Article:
Memorandum for the President: Boston Series

22 SEPT 93


Perusing the enemy bureaucracy's most secret files.


The OSS station in Bern obtained access during the war to some of the classified communications among German government offices and between Berlin and its representatives abroad. A number of the intelligence reports paraphrasing these documents General Donovan considered worthy of the personal attention of the President, and carbons of these are included in his files of correspondence with the White House.1 A sampling of historically noteworthy items thus transmitted is reproduced below.

New Source


10 January 1944


We have secured through secret intelligence channels a series of what purport to be authentic reports, transmitted by various German diplomatic, consular, military and intelligence sources to their headquarters. The source and material are 'being checked as to probable authenticity both here and in London. We shall submit later a considered opinion on this point. It is possible that contact with this source furnishes the first important penetration into a responsible German agency.

We have labeled these reports the "Boston Series" and append hereto the first fourteen.2



Shortly prior to the 4th of November Ambassador Von Papen came into possession of certain documents on which he clearly places great value and which, seemingly, were secured from the British Embassy in Ankara by an important German agent.3 Among the cables was a list of questions which the British Ambassador took to Cairo for his own guidance in consulting with Eden. Also included was a Foreign Office memorandum of October 7, apparently entitled, "A Long-Range View of Turkish-British Policy." By a special courier these and additional documents were dispatched to Berlin. Among these additional documents was a memorandum presumably dealing with the steps which the English were taking in Turkey in preparation for war and which was referred to in a list of questions.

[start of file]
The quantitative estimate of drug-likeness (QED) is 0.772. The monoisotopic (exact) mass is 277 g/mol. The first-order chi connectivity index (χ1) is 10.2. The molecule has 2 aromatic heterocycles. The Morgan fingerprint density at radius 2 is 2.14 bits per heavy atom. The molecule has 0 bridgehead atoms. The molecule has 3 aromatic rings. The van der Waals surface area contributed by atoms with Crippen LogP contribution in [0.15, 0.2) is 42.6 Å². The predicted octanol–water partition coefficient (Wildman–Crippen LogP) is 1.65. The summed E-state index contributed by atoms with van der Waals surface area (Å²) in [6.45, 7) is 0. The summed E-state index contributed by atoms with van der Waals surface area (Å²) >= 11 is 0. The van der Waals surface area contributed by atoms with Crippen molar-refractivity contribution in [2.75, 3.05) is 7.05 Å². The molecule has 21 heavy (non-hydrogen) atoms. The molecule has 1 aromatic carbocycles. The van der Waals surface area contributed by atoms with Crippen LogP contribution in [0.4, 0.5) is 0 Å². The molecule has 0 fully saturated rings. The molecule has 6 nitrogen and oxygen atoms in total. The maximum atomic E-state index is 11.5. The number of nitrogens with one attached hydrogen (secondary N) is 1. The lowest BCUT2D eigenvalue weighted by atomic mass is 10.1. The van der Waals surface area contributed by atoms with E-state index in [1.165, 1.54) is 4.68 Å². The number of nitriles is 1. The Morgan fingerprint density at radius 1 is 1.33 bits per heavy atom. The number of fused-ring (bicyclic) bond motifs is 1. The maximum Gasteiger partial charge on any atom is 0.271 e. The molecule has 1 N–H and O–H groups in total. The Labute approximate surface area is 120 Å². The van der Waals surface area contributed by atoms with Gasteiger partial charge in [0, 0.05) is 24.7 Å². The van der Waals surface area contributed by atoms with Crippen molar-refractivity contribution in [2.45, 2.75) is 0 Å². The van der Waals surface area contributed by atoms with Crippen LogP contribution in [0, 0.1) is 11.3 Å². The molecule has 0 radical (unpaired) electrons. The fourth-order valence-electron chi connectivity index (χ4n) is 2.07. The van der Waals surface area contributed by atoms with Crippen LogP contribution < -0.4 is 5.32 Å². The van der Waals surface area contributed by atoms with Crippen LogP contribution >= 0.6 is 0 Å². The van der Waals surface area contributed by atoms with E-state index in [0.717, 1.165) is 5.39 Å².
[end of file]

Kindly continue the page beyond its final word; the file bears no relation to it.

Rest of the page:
*     *     *


The following order was dispatched by Keitel from General Headquarters to all involved, on the 12th of September:

The following treatment shall be applied at the command of Hitler, to all Italian troops who permit their arms to come into the possession of rebels or who in any manner unite with rebels for mutual ends; if captured, 1) Officers are to be shot at once; 2) Soldiers and non-commissioned officers, avoiding as much as possible any passage through Germany, are to be dispatched at once to the East and put under Military Command for labor.

*     *     *


On October 6, 1943, the following recommendation was made to high German sources by a German official in Italy: